On February 4, it will be 16 years since Facebook launched and while it wasn’t the first social network, it has changed how willingly we are to share personal data about ourselves online. Platforms like Facebook and Google have developed complex advertising networks which rely on personal data for targeted advertising, which can seem ever-present at times. However, there are ways you can take back some control and limit the access that websites, social media platforms, and apps have to your personal data. You have more control than you think when it comes to deciding who can see your data and what they are allowed to do with it.

Here are six simple steps that you can take in order to get some of your privacy back from social media and apps.

1. Manage advertising

You can restrict what data advertisers use to target you on different social media platforms. Have a good look through your privacy and advertising settings and make sure you remove interests that the platform can use to target you, which you can do, for example, on Facebook and Twitter. Where possible, toggle off or remove any personal data that can also be used for ad targeting. You can also limit tracking and ad targeting by these platforms based on your browsing off social media, such as by turning off ‘Off-Twitter Activity’ on Twitter and removing ‘Ads Shown off of Facebook’ on Facebook.

2. Turn off location tracking

Location tracking and history, even location metadata in your photos, can allow social media platforms and apps to track and catalogue your precise locations and then serve you personalised ads. A good privacy-protecting move is to turn off your Location Services on your phone for all social media apps and your camera. If you have an iPhone, you can find this in Settings, Privacy, then Location Services. On Android, go to Settings, then Location to turn off Location Sharing, Location History and adjust location access for apps.

3. Don’t log in

On certain social media platforms, like Twitter and TikTok, you don’t need to log in to view content. By choosing not to log in, it takes away a really big amount of data that they could potentially collect, such as your user journey through the network, including content you search and engage with, and ads you click.

4. Revoke app and game permissions

If you’re like most people, you’ve probably signed into other apps and websites with your Facebook or Google login details. While this is super convenient, it also gives those sites access to your data and gives the platform you use to log in more information about you. Through your Facebook settings you can revoke permissions or you can choose what data the apps and games you still use have access to. Similarly, you can manage third-party access to your Google account through your security settings.

5. Don’t click on ads

Many social media platforms and apps track not only which ads you click on but also how long you spend looking at them or swiping through them. If you don’t want social media platforms or apps to have information about your interests, then get in the habit of really ignoring ads all together and don’t use the Shop feature you can find in Instagram and on Google, for example. If you see something that you like, you can search for it via your browser whilst using a VPN which makes it harder for third-parties to track your online activities.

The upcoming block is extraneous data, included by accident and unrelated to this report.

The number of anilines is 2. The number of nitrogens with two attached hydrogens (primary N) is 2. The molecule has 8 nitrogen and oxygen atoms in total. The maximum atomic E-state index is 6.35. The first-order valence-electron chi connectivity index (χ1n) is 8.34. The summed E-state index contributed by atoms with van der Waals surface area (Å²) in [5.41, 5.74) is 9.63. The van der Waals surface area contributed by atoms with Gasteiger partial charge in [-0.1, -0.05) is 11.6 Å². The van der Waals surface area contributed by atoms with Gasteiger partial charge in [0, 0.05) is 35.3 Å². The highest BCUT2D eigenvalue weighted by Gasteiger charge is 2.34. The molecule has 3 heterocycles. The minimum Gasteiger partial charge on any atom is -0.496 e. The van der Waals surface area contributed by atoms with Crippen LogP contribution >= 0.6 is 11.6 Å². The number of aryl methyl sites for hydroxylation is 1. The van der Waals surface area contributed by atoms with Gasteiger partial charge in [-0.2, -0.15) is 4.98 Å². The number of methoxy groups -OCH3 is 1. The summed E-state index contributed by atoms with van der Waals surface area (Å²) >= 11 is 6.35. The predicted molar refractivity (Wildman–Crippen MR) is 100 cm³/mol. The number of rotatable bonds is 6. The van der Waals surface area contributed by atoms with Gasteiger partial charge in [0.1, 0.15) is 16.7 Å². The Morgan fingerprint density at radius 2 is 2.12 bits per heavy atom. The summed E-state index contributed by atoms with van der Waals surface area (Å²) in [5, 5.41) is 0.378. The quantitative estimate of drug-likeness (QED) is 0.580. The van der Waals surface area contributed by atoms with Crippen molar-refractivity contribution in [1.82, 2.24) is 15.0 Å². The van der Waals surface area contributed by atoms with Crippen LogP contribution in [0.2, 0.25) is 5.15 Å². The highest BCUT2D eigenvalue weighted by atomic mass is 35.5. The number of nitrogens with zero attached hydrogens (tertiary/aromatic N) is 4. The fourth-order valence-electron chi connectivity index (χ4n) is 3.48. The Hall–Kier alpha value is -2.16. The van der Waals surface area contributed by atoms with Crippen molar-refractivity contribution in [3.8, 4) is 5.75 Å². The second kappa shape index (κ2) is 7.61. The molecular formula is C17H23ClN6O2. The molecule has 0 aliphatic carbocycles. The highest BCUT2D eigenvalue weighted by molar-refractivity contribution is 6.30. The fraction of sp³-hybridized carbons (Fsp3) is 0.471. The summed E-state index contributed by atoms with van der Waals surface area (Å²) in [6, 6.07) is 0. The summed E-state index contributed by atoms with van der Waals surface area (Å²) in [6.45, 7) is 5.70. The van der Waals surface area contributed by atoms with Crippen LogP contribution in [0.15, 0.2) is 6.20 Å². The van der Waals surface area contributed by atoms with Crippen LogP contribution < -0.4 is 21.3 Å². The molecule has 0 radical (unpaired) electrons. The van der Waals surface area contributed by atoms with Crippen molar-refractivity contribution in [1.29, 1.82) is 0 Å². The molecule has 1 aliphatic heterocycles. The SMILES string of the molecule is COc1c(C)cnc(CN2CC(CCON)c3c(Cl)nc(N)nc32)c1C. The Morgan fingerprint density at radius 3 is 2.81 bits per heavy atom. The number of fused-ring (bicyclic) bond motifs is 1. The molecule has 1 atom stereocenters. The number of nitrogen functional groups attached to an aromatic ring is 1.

6. Create a burner email address

If you’re going to truly take back some of your privacy, you can start from square one by creating a burner email address. A burner email — which is an email address that you only use for specific things and that isn’t linked to you elsewhere — makes it much more difficult for companies to track you. You can easily create one for free on Gmail, but just be sure not to link it to your main account. Even better, use a different email service than the one you usually use, so you don’t accidentally link them up.

Continue Reading

Strategies

Cybersecurity tips to help small businesses

Unfortunately, business disruption and reduced sales aren’t the only COVID-related issues small business owners dealt with in 2020.

Published

on

Photo by Nathan Dumlao from Unsplash.com

Unfortunately, business disruption and reduced sales aren’t the only COVID-related issues small business owners dealt with in 2020. This is why Breadcrumb Cybersecurity is sounding the alarm to small businesses that might be prey for accelerated fraud activity.

“We saw increased activity as threat groups leveraged the COVID-19 situation to defraud businesses from their funding,” says Brian Horton, CEO of Breadcrumb Cybersecurity, which helps companies navigate a wide range of advanced cybercrime, including ransomware, financial crime, intellectual property theft, destructive attacks and employee and insider fraud.

Threat groups are intentional and calculative regarding the timing of their strikes. They are keenly aware of when businesses are typically sending or receiving large amount of funds.

This is why Horton said that they encourage small businesses to reach out to security experts to establish a relationship now so they can jump in immediately if warranted. “Emergencies can happen to anyone, and every second matters.”

Wondering how to protect yourself? Breadcrumb Cybersecurity offers the following tips for small businesses to increase their security:

  1. Whenever possible, enable multi-factor authentication (MFA) for e-mail and banking services. By requiring multiple forms of verification, it increases your account security as passwords can be easily comprised.